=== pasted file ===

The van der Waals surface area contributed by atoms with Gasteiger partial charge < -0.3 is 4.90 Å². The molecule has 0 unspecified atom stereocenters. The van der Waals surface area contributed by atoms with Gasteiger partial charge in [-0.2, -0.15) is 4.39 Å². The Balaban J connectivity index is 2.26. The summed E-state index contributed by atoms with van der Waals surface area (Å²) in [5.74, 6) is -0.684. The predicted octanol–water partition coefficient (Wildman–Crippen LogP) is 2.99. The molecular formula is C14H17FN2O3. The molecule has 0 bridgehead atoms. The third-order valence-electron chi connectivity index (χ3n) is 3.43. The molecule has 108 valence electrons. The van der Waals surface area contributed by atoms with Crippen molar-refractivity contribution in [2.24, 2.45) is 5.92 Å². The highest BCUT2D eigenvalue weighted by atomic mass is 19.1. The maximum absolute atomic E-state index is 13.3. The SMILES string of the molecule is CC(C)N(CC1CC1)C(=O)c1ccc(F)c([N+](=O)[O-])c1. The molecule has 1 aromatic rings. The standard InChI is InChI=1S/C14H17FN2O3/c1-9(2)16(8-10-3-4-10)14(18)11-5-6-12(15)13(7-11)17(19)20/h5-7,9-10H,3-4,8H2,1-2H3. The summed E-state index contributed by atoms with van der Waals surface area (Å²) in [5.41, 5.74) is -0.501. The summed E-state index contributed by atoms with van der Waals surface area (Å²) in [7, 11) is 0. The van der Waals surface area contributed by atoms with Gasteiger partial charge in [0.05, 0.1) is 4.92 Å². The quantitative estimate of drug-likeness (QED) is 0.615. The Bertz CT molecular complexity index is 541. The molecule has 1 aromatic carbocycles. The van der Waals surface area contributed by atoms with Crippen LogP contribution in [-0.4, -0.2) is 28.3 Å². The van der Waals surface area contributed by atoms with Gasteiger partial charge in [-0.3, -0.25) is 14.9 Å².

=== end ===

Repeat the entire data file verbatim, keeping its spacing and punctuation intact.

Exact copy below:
The van der Waals surface area contributed by atoms with Gasteiger partial charge < -0.3 is 4.90 Å². The molecule has 0 unspecified atom stereocenters. The van der Waals surface area contributed by atoms with Gasteiger partial charge in [-0.2, -0.15) is 4.39 Å². The Balaban J connectivity index is 2.26. The summed E-state index contributed by atoms with van der Waals surface area (Å²) in [5.74, 6) is -0.684. The predicted octanol–water partition coefficient (Wildman–Crippen LogP) is 2.99. The molecular formula is C14H17FN2O3. The molecule has 0 bridgehead atoms. The third-order valence-electron chi connectivity index (χ3n) is 3.43. The molecule has 108 valence electrons. The van der Waals surface area contributed by atoms with Crippen molar-refractivity contribution in [2.24, 2.45) is 5.92 Å². The highest BCUT2D eigenvalue weighted by atomic mass is 19.1. The maximum absolute atomic E-state index is 13.3. The SMILES string of the molecule is CC(C)N(CC1CC1)C(=O)c1ccc(F)c([N+](=O)[O-])c1. The molecule has 1 aromatic rings. The standard InChI is InChI=1S/C14H17FN2O3/c1-9(2)16(8-10-3-4-10)14(18)11-5-6-12(15)13(7-11)17(19)20/h5-7,9-10H,3-4,8H2,1-2H3. The summed E-state index contributed by atoms with van der Waals surface area (Å²) in [5.41, 5.74) is -0.501. The summed E-state index contributed by atoms with van der Waals surface area (Å²) in [7, 11) is 0. The van der Waals surface area contributed by atoms with Gasteiger partial charge in [0.05, 0.1) is 4.92 Å². The quantitative estimate of drug-likeness (QED) is 0.615. The Bertz CT molecular complexity index is 541. The molecule has 1 aromatic carbocycles. The van der Waals surface area contributed by atoms with Crippen LogP contribution in [-0.4, -0.2) is 28.3 Å². The van der Waals surface area contributed by atoms with Gasteiger partial charge in [-0.3, -0.25) is 14.9 Å².